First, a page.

Let us now compare the XUV irradiation regime with the soft X-ray regime. Our calculations with the XCascade 3D code16 show that the ranges of electrons released by soft X-ray photons increase, when compared with the XUV case. For example, for the photoelectrons released by 540 eV photons, \(R_{max,el}=4.3\) nm, and for the photoelectrons released by 1200 eV photons, it is 17.4 nm. However, at the same time, the photon penetration depth significantly increases, reaching (sub)micron spatial scales. As a result, the relation, \(R_{3\, \lambda _{P}}>> R_{max,el}\) is maintained. In particular, for the conditions of the experiment by Krupin et al.7, the respective photon penetration depths at the FEL incidence angle of 45\(^o\) are 0.2 and 1.6 \(\upmu\)m respectively. This yields \(R_{3\, \lambda _{P}}\) of 600 nm for 540 eV photons and of 4800 nm for 1200 eV photons. The corresponding ratios, \(R_{max,el}\, /R_{3\, \lambda _{P}}\) become \(7\cdot 10^{-3}\) and \(4\cdot 10^{-3}\) respectively. Thus, on the considered sub-picosecond timescales, one can then neglect a contribution of carrier transport (including diffusion) to the optical properties. Fig. 6 shows the relative change of the optical reflectivity recorded by Krupin et al. (Fig. 3 in7). As mentioned earlier, after the minimum of the reflectivity curve, we observe its further increase. However, it is much slower than that one observed in3 and in our current experiment. For confirmation, we applied the Drude model to describe Krupin’s data obtained with pulses of 540 eV photon energy, assuming the effective diffusion coefficient to be zero. The fitted Auger coefficient is, \(C_{AR}=3.25\cdot 10^{-31}\) cm\(^6\)/s, i.e., it is equal to that one obtained in XUV irradiation case. Krupin’s results obtained for photons of higher energies (up to 2000 eV) show even slower recovery of the reflectivity (see Fig. 3 therein), supporting our argument.

Figure 6

Relative change of reflectivity, \((R(t)-R_{equib}\,) / R_{equib}\) in soft X-ray irradiated Si\({_3}\)N\(_4\) recorded in the experiment by Krupin et al.7 (Fig. 3 therein). The data were averaged over many single shots. FEL photon energy was 540 eV. Note that the XFEL pulse duration (\(\sim\) 50–150 fs FWHM) was not precisely measured in this experiment. Also, the time ’zero’ denotes here the time instant when the reflectivity starts to decrease. The probe pulse wavelength was \(\lambda = 800\) nm. The published data reproduced from Ref. [8] are then compared to the results of our calculations in which only the Auger recombination (AR) was taken into account.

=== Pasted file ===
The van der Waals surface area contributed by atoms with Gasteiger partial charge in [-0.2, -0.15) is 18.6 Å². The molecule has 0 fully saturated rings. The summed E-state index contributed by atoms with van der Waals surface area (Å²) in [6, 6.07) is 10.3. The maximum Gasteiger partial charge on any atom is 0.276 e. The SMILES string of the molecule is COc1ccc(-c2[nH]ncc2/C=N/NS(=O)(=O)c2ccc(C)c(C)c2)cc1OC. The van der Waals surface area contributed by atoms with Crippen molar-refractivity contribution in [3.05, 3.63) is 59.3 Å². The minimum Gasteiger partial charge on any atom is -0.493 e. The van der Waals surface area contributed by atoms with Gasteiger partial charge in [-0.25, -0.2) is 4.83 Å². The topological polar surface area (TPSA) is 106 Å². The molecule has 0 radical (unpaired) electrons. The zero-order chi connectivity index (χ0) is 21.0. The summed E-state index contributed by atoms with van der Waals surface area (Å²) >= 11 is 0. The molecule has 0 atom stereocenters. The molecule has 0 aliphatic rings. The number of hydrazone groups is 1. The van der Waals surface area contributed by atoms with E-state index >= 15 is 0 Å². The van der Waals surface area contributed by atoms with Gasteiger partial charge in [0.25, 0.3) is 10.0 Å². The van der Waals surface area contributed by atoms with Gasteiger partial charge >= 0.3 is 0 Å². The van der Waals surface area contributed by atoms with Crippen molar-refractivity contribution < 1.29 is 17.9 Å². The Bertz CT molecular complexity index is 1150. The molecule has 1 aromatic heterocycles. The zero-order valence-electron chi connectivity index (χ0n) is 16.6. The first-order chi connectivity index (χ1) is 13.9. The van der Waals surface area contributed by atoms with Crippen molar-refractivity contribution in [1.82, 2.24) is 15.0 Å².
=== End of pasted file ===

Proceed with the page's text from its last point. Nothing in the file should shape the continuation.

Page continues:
Let us comment here on the oscillations of the transmission observed at sub-picosecond times in Fig. 4a,b. Our first general comment is that the better visibility of the oscillations in Fig. 4b when compared to Fig. 4a is due to the much shorter optical probe pulse duration, namely 12 fs instead of 30 fs used in3. This determines the differing temporal resolution. To compare, the optical pulse duration in7 was around 100 fs, i.e., the resolution time window there was much broader than in the two other cases—too low to detect the fast oscillations. It is difficult to state anything quantitative about the oscillations by analyzing the data with different temporal resolutions. Even the oscillation magnitudes cannot be meaningfully compared. These late-time oscillations could be associated with the increasing temperature of the atomic lattice, due to the progressing energy exchange between electronic and atomic systems, and the resulting stronger atomic vibrations. For a quantitative explanation of this interesting feature, a dedicated experimental study at a high temporal resolution of the optical probe would be necessary. However, this is beyond the scope of the current paper.